Tit for Tat: Tuitions in S. Korea, Japan, and China
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Tit for Tat: Tuitions in S. Korea, Japan, and China
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  • 승인 2006.04.05 00:00
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▲ Photo by Song Hye-won. About 300 Ewha students gather amidst the rain as a General Rally to protest against the increased tuition rate conducted by the SGA.
   On March 15, approximately 150 students from five universities located near the Sinchon area (Ewha, Yonsei, Hongik, Sogang, Sangmyung, and Kyonggi Universities) gathered at the playground behind Sincheon Hyundai Department Store in order to carry out a candlelight demonstration against increased university tuition.
   The students claimed that the universities should give back part of the students' money, expand financial support methods, and freeze tuition at 2005 levels. Such protests against universities, as well as the government whose market-oriented "eo-liberal" approach to education authorizes schools to raise tuition every year, are common these days. In addition, it is not only students but also professors and some political groups, such as members from the Democratic Labor Party, who are raising their voice against increased tuition and the competition-driven policies toward education in South Korea.
   Yet, in neighboring countries, a slightly different attitude prevails. In Japan, though tuition is roughly equal to that of Korea, student activism is minimal, while in China, activism is nonexistent and fees are much lower.
   In South Korea, the annual tuition at most universities is about 6,000,000 won.   Usually Medicine, Pharmacy, and Music departments have the highest tuition fees.  Though student councils do not have an influence on fixing the tuition rates, the Student Government Associations (SGAs) in a number of universities are active in protesting against what they see as unfair tuition increases. For example, the president of the SGA at Ewha Womans University shaved her head in order to show her resilience towards raised tuition fees on March 16. In addition, the student body of the Kyungsang University initiated a candlelight demonstration within the university to protest against the same matter on the same date. Usually, Korean students don't earn their own tuition fees because tuition is so much higher than their earnings from part-time jobs. Thus, it is usually the parents who are responsible to pay for their children's education; though in less privileged families, students do receive scholarships from the government, corporations, public organizations and the schools they attend.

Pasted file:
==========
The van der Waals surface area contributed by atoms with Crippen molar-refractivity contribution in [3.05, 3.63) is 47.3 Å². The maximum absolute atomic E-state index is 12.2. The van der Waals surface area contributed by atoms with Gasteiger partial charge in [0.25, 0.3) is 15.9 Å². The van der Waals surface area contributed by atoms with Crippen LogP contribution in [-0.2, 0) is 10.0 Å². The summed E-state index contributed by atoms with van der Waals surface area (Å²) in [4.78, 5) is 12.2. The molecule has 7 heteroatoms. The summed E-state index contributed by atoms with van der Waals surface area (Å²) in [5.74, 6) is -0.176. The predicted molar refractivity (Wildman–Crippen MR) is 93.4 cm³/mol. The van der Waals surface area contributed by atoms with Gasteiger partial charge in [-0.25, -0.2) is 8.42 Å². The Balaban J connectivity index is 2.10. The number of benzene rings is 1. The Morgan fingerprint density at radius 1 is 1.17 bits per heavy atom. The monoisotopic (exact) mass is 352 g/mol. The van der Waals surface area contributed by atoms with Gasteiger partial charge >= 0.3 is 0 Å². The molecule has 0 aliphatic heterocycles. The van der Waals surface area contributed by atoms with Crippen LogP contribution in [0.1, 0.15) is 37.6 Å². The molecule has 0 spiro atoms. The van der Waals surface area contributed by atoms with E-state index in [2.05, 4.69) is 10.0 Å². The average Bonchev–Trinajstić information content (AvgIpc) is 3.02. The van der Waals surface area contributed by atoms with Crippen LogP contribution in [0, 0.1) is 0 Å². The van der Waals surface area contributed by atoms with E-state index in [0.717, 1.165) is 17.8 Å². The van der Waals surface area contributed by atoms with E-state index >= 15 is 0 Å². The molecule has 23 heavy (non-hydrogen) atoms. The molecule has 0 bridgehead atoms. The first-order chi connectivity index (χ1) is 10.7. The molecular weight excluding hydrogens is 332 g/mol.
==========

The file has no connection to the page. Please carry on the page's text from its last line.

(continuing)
In comparison, in Japan, the average tuition fee is about 860,000 yen (approximately 7,160,000 won)-not much different from that of South Korea. Usually, the science majors have to pay more because of laboratory fees.
   Moreover in contrast to Korea, students have not actively protested against tuition increase since the 70s. In fact, few university departments have student governments at all. In Waseda University, for example, the only student government which is approved by the school is in the Social Science Department. Student activism is limited to passing out leaflets and sending occasional letters to the university's administrative offices. Parallel to the situation in South Korea, Japanese students cannot earn enough to pay for the tuition fee by doing part-time jobs. The Japanese government does not usually pay tuition for students, but supports them financially by providing about 120,000 yen (about 1,000,000 won) on a monthly basis to those in need. Corporations such as Sony and Matsushita are known to provide financial support for students and it is not always the students with the highest GPAs that receive this, but students with special talents or exceptional needs as well.
   In China, the average tuition is about 5,500 yuan (about 670,000 won), but the most expensive departments are Software Engineering and Design majors which are approximately 12,000 yuan (approximately 1,460.000 won) per year. These departments are more expensive than others because no government subsidy supports these new majors, which started less than ten years ago. In the case of other departments, education is largely funded by the government. Most students in China accept the tuition rates, which are decided by the Ministry of Education of the Central    Government and consider it affordable.
   Around half of the undergraduate students are funded by their parents and the other half receive scholarship from the university or from their departments. In Tsinghua University, around one third of the undergraduate students receive scholarships or other assistance from the university. Like in Korea, it is usually students with high GPAs and underprivileged circumstances that receive the scholarships.

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